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Mr. Laurence Robertson: To ask the Secretary of State for Environment, Food and Rural Affairs what assessment he has made of the effect on the environment of (a) incinerating waste and (b) disposing of waste through landfill; and if he will make a statement. 
Joan Ruddock: An independent review, peer-reviewed by the Royal Society, on the Environmental and Health Effects of Waste Management, was published by DEFRA in 2004. The review concluded that, based on the evidence from studies so far, the treatment of municipal solid wasteincluding by incineration and landfillhas, at most, a minor impact on human health and the environment. DEFRA has also published a study, Impact of Energy from Waste and Recycling Policy on UK Greenhouse Gas Emissions, which is available on the DEFRA website.
Eleven per cent. of waste is currently incinerated in England, but an increase is likely to be needed to be able to meet Landfill Directive targets, despite big improvements in waste recycling and minimisation. Recovering energy from waste (including via incineration) offers a considerable climate change benefit compared to the alternative of landfill. This is primarily through avoided landfill methane emissions, with energy generated from the biodegradable fraction of waste also offsetting fossil fuel power generation.
Mr. Laurence Robertson: To ask the Secretary of State for Environment, Food and Rural Affairs what recent discussions he has had with the Environment Agency on levels of nitrates in water; and if he will make a statement. 
Mr. Woolas [holding answer 13 December 2007]: My Department worked closely with the Environment Agency (EA) during the recent review of Nitrate Vulnerable Zones in England. The EA regularly monitors nitrate concentrations in waters and this monitoring data played a fundamental role in informing the recent review.
Mr. Laurence Robertson: To ask the Secretary of State for Environment, Food and Rural Affairs what assessment he has made of the incidence of silting in rivers and waterways in connection with nitrates found in those waterways; and if he will make a statement. 
Mr. Harper: To ask the Secretary of State for Environment, Food and Rural Affairs what recent progress has been made in (a) finalising and (b) publishing his Departments strategy for wild boar management. 
Joan Ruddock [holding answer 13 December 2007]: My Department has made significant progress in developing the strategy and is currently considering aspects of its delivery. We intend to publish it in the new year as soon as these aspects are resolved.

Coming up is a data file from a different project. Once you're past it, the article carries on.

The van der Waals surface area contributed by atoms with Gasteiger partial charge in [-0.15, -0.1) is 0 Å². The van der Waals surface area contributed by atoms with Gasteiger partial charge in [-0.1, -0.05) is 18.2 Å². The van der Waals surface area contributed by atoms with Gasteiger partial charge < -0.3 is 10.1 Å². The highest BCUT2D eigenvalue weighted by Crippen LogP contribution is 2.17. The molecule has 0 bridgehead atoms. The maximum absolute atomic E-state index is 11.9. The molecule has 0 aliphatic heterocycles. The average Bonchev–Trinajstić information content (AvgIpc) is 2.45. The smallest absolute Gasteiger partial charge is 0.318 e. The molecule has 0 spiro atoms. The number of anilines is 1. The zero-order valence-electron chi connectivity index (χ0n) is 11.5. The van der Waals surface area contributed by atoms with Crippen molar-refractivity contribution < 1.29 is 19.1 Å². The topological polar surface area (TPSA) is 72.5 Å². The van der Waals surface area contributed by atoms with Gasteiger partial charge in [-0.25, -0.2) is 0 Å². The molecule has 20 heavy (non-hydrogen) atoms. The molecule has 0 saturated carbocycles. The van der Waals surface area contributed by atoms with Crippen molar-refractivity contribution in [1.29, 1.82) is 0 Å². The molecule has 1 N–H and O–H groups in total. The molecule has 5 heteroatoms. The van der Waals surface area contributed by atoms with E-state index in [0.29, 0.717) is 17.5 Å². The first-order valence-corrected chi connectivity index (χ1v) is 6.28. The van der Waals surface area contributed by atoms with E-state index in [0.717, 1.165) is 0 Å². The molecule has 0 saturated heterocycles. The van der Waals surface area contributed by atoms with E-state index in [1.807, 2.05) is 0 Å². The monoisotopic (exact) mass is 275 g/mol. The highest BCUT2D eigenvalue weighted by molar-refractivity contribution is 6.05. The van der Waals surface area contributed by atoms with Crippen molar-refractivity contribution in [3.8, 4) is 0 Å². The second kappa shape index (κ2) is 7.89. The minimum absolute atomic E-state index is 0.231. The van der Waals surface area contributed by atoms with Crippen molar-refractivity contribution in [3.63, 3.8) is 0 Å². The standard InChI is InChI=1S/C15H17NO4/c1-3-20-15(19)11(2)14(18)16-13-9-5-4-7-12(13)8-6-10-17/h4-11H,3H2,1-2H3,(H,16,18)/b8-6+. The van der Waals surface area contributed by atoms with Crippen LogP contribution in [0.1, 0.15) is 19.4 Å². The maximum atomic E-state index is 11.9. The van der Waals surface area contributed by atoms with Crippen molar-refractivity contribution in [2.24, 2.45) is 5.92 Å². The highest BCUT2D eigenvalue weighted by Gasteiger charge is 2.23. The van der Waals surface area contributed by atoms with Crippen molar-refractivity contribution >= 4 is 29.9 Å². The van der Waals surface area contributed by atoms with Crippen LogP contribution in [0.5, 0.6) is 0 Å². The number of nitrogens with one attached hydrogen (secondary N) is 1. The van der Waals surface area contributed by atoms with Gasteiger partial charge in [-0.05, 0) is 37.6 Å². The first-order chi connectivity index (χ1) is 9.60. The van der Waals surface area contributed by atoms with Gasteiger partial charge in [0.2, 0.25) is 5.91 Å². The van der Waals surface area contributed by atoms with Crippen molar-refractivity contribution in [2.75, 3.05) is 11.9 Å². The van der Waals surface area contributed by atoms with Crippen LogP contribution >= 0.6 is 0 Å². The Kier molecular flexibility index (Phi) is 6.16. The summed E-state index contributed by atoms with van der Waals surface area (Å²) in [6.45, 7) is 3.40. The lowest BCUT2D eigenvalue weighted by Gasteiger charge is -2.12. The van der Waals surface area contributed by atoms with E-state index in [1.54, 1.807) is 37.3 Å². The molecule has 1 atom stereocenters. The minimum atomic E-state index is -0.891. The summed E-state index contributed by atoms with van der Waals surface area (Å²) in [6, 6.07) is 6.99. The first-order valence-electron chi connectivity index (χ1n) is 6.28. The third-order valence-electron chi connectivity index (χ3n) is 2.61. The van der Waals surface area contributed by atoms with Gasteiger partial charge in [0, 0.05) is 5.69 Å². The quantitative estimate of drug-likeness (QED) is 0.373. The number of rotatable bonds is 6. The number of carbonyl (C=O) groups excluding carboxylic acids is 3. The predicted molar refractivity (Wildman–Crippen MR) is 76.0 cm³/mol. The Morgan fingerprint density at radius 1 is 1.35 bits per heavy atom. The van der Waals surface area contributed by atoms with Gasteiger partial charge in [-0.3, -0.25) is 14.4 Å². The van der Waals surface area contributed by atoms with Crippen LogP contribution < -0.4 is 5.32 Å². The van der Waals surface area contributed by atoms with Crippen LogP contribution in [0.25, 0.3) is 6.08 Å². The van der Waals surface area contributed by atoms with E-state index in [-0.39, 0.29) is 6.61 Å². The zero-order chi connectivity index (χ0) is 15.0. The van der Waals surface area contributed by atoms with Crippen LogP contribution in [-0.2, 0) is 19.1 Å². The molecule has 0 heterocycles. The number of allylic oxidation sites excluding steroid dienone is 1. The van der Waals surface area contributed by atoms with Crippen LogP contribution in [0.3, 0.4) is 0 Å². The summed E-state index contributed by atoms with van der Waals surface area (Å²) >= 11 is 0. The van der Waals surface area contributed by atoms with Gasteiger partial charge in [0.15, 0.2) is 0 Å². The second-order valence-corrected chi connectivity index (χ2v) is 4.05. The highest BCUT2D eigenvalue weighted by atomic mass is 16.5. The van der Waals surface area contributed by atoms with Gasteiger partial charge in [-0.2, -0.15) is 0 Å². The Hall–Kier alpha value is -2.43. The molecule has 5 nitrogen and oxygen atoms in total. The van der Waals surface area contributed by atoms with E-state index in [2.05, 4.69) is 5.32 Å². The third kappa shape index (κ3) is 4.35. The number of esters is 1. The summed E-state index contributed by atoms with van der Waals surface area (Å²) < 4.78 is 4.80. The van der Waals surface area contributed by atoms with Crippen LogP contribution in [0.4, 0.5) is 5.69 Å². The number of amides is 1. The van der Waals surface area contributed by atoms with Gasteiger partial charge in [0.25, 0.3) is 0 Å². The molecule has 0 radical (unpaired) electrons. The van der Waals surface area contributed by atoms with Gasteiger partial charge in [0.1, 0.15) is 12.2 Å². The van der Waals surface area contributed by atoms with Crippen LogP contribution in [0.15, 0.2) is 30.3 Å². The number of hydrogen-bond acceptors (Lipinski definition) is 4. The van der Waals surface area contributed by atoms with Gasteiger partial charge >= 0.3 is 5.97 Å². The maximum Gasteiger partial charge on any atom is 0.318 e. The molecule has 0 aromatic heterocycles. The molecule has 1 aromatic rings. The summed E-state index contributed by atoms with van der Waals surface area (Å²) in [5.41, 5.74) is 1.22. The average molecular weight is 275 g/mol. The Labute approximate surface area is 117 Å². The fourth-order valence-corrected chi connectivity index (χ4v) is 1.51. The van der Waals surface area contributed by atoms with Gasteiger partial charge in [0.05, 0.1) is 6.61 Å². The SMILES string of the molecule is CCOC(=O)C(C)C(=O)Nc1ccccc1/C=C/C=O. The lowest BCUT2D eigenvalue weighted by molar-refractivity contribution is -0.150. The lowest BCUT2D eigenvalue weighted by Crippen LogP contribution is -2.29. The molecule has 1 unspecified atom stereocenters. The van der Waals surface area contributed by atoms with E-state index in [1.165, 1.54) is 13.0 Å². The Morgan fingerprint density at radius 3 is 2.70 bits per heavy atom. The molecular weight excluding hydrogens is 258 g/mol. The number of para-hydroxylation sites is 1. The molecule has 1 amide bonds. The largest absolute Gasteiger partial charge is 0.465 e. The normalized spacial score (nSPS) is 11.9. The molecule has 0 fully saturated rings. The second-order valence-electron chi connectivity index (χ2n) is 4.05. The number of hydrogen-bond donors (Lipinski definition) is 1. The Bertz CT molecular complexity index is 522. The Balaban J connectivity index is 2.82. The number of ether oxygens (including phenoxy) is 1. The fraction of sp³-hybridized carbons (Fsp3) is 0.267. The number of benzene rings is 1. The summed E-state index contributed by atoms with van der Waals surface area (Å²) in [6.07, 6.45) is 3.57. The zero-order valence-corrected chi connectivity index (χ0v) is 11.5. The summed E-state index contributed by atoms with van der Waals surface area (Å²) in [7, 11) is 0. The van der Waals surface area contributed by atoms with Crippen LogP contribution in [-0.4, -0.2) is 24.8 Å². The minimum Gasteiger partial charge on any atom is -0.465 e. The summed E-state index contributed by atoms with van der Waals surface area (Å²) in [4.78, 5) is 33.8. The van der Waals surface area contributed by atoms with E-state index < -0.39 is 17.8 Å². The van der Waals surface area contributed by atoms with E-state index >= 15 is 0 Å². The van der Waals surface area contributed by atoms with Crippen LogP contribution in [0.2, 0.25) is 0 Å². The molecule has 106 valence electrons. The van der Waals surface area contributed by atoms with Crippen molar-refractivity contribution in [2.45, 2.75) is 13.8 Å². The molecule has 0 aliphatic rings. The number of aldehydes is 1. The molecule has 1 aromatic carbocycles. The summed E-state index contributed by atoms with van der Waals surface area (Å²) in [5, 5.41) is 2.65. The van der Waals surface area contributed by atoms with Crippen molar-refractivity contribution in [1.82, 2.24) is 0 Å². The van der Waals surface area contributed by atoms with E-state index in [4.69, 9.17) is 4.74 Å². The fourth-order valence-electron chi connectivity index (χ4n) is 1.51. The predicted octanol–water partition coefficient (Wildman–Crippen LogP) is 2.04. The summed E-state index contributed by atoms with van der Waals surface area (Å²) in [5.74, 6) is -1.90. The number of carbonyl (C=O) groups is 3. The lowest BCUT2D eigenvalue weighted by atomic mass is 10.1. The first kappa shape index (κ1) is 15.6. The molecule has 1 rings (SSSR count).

Mr. Sharma: To ask the Secretary of State for International Development what progress there has been on the economic partnership agreement negotiations; and what progress he expects before the 1 January 2008 deadline. 
Mr. Thomas: As of 11 December, 17 countries have signed an interim goods agreement with the Commission. These are Kenya, Tanzania, Uganda, Rwanda, Burundi, the Seychelles, Mauritius, Zimbabwe, Madagascar, the Comoros, Botswana, Lesotho, Swaziland, Mozambique, Ivory Coast, Papua New Guinea and Fiji.
Commissioner Mandelson reported to the European Union General Affairs and External Relations Council on 10 December that there is a good possibility that Ghana, Namibia, Cameroon, Gabon and the Caribbean will also sign goods agreements before 1 January.
Thirty-two other Least Developed Countries in Africa and the Pacific are not expected to sign a goods agreement or economic partnership agreement before 1 January but will continue to have duty and quota-free access to the European Union after 1 January under the 2001 Everything But Arms initiative.
Mr. Hague: To ask the Secretary of State for International Development what proportion of UK aid to Afghanistan was allocated to security assistance in the latest period for which figures are available; and if he will make a statement. 
Assistance to the Afghan security sector in financial year 2006-07, including the police was £17.5 million. This represented approximately 10 per cent. of UK aid spend in Afghanistan. This financial year (2007-08) £27.1 million has been committed representing approximately 16 per cent. of total UK aid to Afghanistan.
To ask the Secretary of State for International Development (1) whether his
Department's work in Afghanistan is primarily intended to support the development work undertaken by the Government of Afghanistan; 
Mr. Thomas: DFID's programme is primarily intended to support the development work led by the Government of Afghanistan. The best way to do this is by supporting Afghans themselveswhich is why over 80 per cent. of our aid goes directly to the Government of Afghanistan. This is helping to build the legitimacy and capacity of the Government of Afghanistan to manage their own finances and economy. DFID's programme focuses on: building effective state institutions and better governance; improving economic management; and improving livelihoods.
As a result of this support, Afghanistan has seen real progress since 2001, with life improving for many Afghans. Around 5.4 million children are now in school, over a third of them girls. This is up from an estimated 1 million children in school in 2001, of whom very few were girls and who were officially denied access to education under the Taliban. Afghan domestic revenues grew by over 300 per cent. between fiscal years 2002-03 and 2006-07 and over £166 million worth of small loans have been given to over 404,000 families, shopkeepers, tailors, farmers, builders and others to invest in legal businesses and increase their savings. DFID also provides support to the Afghan Government's National Solidarity Programme (NSP), which is helping over 18,000 community development councils identify development priorities, and has approved over 32,000 projects in villages across Afghanistanincluding building health clinics and schools, and improving water supplies and electricity generation.